Principles of Liquid Filtration

Liquid Filtration

Liquid filtration involves the removal of contaminant particles in a fluid system. The grade of filter chosen for a specific application is usually determined by the size of the particle to be removed. Contaminant particles are measured using the "micron" unit of measurement.

Micron

1. A micron is a metric unit of measurement where one micron is equivalent to one one-thousandth of a millimeter [1 micron (1µ) = 1/1000 mm] or 1 micron (micrometer) = 1/1,000,000 of a meter.

2. Visualizing a micron
- a human red blood cell is 5 microns
- an average human hair has a diameter of 100 microns
- most humans cannot see anything smaller than 40 microns with the unaided eye.

3. The following chart relates to size of some common particles:

12 Particle Size Ranges

Example

Lower Limit

Upper Limit

Typical Contaminant

(Micron)

(Micron)

       

1

0.3

0.4

Smoke, Paint Pigments

2

0.4

0.55

Bacteria

3

0.55

0.7

Lung Damaging Paint

4

0.7

1

Atmospheric Dust

5

1

1.3

Molds

6

1.6

2.2

Flour Mill Dust

7

3

4

Cement Dust

8

4

5.5

Pulverized Coal

9

5.5

7

Commercial Dust

10

7

10

Pollen

11

10

75

Silt

12

75

1000

Sand

4. The micron unit of measurement is used not only to measure the size of a contaminate particle, it is also used to measure the size of the openings in filter media, hence, a media's micron rating. This system of measurement is more accurate when gauging woven filtration structures, such as monofilaments, than it is for gauging non-woven structures, such as felts.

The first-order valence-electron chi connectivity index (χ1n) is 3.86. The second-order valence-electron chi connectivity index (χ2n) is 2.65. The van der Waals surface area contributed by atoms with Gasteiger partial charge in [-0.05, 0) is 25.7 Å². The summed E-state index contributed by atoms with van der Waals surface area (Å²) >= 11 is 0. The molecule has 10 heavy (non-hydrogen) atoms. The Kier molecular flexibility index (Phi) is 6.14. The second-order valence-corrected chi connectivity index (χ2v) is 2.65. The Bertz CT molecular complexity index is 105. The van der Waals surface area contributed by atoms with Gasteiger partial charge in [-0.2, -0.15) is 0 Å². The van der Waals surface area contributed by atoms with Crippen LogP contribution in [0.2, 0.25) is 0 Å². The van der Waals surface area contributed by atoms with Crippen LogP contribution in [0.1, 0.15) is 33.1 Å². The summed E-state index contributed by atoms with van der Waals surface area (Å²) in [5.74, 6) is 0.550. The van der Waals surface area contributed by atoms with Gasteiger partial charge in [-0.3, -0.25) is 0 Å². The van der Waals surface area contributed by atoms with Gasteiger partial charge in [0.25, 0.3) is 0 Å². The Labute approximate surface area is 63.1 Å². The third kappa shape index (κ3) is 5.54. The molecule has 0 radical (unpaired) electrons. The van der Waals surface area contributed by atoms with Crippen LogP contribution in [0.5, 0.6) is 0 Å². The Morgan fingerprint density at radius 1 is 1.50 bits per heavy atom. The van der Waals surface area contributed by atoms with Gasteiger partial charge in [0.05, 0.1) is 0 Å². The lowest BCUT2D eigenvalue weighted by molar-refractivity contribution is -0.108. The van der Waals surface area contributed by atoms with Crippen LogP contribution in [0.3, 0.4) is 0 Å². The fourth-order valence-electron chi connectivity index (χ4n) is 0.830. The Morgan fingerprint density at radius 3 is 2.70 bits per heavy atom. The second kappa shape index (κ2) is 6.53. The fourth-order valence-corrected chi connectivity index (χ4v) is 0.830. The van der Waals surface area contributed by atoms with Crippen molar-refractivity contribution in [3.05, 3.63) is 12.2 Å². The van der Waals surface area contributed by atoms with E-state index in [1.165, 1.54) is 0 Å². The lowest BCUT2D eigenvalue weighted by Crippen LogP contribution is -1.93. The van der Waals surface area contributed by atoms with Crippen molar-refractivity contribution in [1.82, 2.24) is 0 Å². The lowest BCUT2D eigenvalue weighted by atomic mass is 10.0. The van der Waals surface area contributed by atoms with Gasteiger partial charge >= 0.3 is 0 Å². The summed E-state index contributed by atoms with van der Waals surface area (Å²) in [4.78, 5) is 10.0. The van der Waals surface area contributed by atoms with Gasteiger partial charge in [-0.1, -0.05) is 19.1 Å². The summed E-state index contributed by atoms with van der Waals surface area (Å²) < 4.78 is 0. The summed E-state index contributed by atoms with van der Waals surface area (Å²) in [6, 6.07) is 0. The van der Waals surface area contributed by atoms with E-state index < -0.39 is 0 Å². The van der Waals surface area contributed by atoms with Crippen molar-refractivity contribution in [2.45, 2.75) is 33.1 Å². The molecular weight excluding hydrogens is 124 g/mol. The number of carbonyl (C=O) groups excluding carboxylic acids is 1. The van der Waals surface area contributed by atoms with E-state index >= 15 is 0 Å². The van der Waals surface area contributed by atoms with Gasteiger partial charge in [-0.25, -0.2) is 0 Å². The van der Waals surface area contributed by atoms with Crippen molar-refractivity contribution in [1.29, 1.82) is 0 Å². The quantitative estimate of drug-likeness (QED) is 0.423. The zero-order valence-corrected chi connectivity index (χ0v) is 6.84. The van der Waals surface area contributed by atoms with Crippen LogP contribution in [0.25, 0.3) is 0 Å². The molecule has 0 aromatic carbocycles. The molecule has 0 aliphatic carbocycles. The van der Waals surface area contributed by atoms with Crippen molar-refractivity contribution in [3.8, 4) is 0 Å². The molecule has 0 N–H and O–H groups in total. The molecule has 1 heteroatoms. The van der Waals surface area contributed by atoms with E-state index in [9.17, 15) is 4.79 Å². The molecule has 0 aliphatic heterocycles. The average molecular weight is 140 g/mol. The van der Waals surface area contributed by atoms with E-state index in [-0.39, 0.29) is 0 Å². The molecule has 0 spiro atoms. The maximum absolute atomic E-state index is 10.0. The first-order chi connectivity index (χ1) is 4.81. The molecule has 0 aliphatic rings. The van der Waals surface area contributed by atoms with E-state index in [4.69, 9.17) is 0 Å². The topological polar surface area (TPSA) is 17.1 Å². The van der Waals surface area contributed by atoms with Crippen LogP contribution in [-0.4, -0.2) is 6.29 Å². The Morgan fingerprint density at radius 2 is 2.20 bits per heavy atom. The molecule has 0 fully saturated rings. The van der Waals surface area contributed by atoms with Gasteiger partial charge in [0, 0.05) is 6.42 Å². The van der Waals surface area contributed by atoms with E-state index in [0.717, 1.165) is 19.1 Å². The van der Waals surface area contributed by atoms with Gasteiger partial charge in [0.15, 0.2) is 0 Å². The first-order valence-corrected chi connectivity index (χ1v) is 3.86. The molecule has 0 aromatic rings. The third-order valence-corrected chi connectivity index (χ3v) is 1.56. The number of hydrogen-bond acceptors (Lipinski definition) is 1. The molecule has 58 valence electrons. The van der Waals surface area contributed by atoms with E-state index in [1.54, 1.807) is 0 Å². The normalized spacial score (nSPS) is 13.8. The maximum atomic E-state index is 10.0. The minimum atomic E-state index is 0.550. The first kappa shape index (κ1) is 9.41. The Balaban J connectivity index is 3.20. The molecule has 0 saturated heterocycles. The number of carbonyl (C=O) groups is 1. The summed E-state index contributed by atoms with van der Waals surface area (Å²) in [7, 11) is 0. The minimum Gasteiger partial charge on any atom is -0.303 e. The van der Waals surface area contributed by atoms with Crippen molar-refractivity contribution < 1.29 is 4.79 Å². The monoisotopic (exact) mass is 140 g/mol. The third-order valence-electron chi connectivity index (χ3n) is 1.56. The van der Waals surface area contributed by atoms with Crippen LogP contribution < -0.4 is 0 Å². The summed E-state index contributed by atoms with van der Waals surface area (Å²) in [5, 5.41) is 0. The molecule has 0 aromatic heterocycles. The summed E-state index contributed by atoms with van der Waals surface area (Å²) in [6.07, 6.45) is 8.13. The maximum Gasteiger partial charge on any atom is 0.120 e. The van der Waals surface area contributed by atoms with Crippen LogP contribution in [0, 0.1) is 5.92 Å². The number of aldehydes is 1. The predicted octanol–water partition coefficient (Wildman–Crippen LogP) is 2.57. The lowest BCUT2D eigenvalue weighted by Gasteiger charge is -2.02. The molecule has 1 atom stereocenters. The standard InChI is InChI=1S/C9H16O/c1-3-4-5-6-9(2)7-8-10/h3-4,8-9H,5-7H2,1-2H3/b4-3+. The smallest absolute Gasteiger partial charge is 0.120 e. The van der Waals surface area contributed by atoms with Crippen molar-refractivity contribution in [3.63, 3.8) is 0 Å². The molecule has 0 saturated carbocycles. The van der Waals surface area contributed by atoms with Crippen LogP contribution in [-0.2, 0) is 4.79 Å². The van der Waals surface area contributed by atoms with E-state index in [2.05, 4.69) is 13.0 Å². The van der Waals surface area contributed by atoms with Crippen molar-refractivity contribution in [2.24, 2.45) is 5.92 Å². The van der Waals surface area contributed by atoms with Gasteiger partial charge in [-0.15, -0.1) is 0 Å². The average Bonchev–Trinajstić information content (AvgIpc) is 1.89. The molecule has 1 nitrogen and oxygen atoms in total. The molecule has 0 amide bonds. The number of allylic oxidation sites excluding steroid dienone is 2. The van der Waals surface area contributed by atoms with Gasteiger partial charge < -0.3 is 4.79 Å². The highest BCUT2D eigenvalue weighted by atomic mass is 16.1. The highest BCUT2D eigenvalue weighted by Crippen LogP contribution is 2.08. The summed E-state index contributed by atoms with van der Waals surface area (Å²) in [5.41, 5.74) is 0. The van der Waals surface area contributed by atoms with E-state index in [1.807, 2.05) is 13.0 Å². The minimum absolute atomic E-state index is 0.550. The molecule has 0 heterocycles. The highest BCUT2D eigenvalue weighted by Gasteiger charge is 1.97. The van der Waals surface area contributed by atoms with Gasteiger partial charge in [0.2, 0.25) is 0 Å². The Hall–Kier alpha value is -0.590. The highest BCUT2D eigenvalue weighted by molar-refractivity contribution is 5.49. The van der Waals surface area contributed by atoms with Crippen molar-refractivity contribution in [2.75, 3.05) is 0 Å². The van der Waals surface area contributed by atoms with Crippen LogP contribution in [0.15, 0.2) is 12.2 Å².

Mesh vs. Micron

The old standard imperial system of gauging a woven filtration media's ability to remove contaminant particles was the mesh system. This system simply counted the number of strands or yarns per inch of woven media. Hence, a 100 mesh media has 100 yarns per inch of media. This system falls short because the actual window opening of a woven structure can vary as the diameter of the yarn varies. For example, a 50 mesh fabric with a yarn diameter of 100 micron would have a window opening of 410 micron, whereas a 50 mesh fabric with a yarn diameter of 200 micron would have a window opening of 310 micron. It's main value, now, is in the determination of a percentage of open area in a structure, which is calculated by using the yarn diameter and the mesh count in order to determine the potential flow rate of a liquid through a woven filtration media. The micron system, however, attempts to measure an exact window opening for a woven media and exact particle size retention for a non-woven media.

 

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